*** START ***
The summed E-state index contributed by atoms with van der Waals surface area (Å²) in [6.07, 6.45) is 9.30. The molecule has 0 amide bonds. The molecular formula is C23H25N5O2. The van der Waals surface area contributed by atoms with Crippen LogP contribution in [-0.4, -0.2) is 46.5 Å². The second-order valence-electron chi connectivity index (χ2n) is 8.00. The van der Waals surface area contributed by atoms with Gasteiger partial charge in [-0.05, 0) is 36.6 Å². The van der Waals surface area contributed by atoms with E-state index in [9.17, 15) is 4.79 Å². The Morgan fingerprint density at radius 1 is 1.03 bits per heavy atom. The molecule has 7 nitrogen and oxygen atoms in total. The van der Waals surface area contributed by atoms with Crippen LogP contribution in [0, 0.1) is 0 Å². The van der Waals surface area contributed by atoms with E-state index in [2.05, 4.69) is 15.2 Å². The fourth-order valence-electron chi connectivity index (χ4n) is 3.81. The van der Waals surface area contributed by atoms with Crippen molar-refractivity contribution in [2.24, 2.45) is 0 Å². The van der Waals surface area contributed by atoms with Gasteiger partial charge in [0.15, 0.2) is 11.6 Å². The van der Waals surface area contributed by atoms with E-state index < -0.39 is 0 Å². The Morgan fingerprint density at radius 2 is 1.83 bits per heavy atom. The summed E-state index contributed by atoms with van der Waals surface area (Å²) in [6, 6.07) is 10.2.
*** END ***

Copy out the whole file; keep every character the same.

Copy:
The summed E-state index contributed by atoms with van der Waals surface area (Å²) in [6.07, 6.45) is 9.30. The molecule has 0 amide bonds. The molecular formula is C23H25N5O2. The van der Waals surface area contributed by atoms with Crippen LogP contribution in [-0.4, -0.2) is 46.5 Å². The second-order valence-electron chi connectivity index (χ2n) is 8.00. The van der Waals surface area contributed by atoms with Gasteiger partial charge in [-0.05, 0) is 36.6 Å². The van der Waals surface area contributed by atoms with E-state index in [9.17, 15) is 4.79 Å². The Morgan fingerprint density at radius 1 is 1.03 bits per heavy atom. The molecule has 7 nitrogen and oxygen atoms in total. The van der Waals surface area contributed by atoms with Crippen LogP contribution in [0, 0.1) is 0 Å². The van der Waals surface area contributed by atoms with E-state index in [2.05, 4.69) is 15.2 Å². The fourth-order valence-electron chi connectivity index (χ4n) is 3.81. The van der Waals surface area contributed by atoms with Crippen molar-refractivity contribution in [2.24, 2.45) is 0 Å². The van der Waals surface area contributed by atoms with Gasteiger partial charge in [0.15, 0.2) is 11.6 Å². The van der Waals surface area contributed by atoms with E-state index < -0.39 is 0 Å². The Morgan fingerprint density at radius 2 is 1.83 bits per heavy atom. The summed E-state index contributed by atoms with van der Waals surface area (Å²) in [6, 6.07) is 10.2.